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How to Survive a Business Crisis

The coronavirus pandemic is nothing the living population has experienced before. Never has the economy come to such a dramatic standstill, with everything from ski resorts to clinics to even the NBA shutting down. 

It’s novel, that’s for sure—but businesses have always faced crises (in one way or another) and found a way to persevere. The COVID-19 pandemic is no exception.

Survival won’t happen by accident. It’ll require planning, patience, and precise execution. Preferably, you’d have already created a business contingency plan, but let’s be honest — few (if any) businesses created a strategy for the whole world economy closing for three months.

Still, it’s better late than never. If your business is feeling the impacts of COVID-19, it’s time to take action. Below we’ll cover how to protect your business and survive this crisis (or any crisis for that matter).


Create a Business Plan


You won’t get by just throwing darts and seeing what sticks. You need a plan, and that plan needs to be supported by data, strategy, and goals.


1. Describe Your Business’s Situation

What’s going well? What’s not? What needs fixing? Revisit your SWOT analysis: strengths, weaknesses, opportunities, threats to better understand where your business stands.


2. Review Your Finances

Review your finances, and adjust your budget accordingly. How much cash do you have on hand? How much additional cash will you need to survive the crisis? Are there any fixed or unnecessary expenses you can reduce or cut? Do you need financial assistance? How will you get these funds? Perform cash flow projections, and think through the best-case and worst-case scenarios, so you’re ready for any situation.


3. Define Your Goals

It is important to think about both short-term and long-term goals. How quickly do you plan to recover? What do you want the business to look like in 12 months, three years, or five years? Remember your BHAG (big hairy audacious goal) — this probably won’t change, crisis or no crisis.


4. Examine the State of Your Industry and Customers

How has the pandemic affected your industry, competitors, and customers? Can your business fill any immediate needs? What’s the best way to communicate with your customers? Do you need to give your customers some space, or is now the time to provide them with urgent attention? Revisit (or create) your customer persona so you can understand what your clients are likely going through right now and how you can help.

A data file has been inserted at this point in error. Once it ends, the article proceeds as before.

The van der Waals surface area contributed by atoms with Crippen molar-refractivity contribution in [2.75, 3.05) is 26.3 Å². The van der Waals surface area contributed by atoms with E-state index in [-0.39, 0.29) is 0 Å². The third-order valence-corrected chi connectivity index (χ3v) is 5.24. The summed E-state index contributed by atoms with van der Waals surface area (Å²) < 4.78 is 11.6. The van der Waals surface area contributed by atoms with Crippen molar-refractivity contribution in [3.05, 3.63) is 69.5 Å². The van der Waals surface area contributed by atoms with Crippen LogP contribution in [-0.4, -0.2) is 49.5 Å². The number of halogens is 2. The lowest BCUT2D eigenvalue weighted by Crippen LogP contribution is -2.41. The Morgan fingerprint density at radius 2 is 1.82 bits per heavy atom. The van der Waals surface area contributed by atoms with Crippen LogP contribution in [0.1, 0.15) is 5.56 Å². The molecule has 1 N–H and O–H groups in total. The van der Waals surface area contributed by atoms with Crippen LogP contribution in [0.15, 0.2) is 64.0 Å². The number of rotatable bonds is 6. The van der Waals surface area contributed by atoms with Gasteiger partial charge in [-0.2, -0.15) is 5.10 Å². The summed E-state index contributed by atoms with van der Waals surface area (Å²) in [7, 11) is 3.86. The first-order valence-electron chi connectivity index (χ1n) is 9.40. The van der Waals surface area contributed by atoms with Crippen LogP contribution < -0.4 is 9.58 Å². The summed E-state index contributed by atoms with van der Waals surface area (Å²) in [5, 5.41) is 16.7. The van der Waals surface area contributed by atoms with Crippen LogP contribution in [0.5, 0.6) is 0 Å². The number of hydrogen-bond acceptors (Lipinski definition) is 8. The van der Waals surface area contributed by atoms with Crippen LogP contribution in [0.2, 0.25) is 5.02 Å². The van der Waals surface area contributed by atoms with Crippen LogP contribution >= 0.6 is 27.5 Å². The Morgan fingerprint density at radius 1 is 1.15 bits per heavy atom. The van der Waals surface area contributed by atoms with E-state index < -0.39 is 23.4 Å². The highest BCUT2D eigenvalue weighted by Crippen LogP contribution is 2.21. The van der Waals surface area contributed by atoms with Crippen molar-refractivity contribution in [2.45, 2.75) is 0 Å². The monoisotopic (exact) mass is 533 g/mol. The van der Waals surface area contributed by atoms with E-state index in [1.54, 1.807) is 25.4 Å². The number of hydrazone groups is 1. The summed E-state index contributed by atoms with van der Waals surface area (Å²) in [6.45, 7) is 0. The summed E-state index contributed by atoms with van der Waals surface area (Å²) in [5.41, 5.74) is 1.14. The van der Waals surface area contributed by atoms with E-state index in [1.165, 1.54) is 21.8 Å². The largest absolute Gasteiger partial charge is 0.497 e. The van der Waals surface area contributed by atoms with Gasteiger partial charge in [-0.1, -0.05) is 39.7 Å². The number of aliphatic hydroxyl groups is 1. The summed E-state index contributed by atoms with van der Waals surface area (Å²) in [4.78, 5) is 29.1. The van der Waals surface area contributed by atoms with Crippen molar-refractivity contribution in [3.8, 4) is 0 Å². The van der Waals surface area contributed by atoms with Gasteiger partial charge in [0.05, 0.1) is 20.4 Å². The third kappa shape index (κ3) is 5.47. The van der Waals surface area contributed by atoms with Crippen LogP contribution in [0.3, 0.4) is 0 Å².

5. Investigate Your Indirect and Direct Competitors

How are your competitors handling the crisis? Are they finding ways to keep their doors open, or have they shut down shop completely? Keep in mind that healthy competition is good for business. You may want to think of ways you can team up or work together to keep your industry alive and support each other.


6. Plan How to Make Your Goals a Reality

Make plans for how you’ll make your business aspirations come to life. If you want to rehire all your employees, how do you plan on making it happen? If you’re going to expand your digital presence to compete online, what will you invest in first? And where will you find the money to make it all happen? We’ll get into more of this below in the section Reevaluate the Way You Do Business.


7. Transform Your Knowledge into the Business Plan

Collect all of your answers, strategies, and information into a formal plan: an executive summary, financial strategy, and all. Maintaining one source of truth will help you seamlessly keep your entire team on the same page and focused on the same outcomes.

Stay Up-to-Date With Relevant News


Don’t just read any ol’ news article — there’s enough of those to keep you wide-eyed and paranoid all night long. Instead, follow announcements from your local officials, the federal government, and industry-specific publications.

It’s important to know what’s going on with local policies and the industry in general to inform critical business decisions. For example, stay-at-home executive orders or mandatory closures of non-essential businesses are going to impact the way you do business dramatically. You need to know about these changes as soon as they happen, in order to respond in a timely and effective manner.

When these developments occur, whip out your business plan and see how it may be affected. You may find that the change doesn’t really impact your goals and operations, and thus you don’t need to pay it too much attention. On the other hand, you may find that the policy flips everything upside down, and you do need to shift your strategy immediately.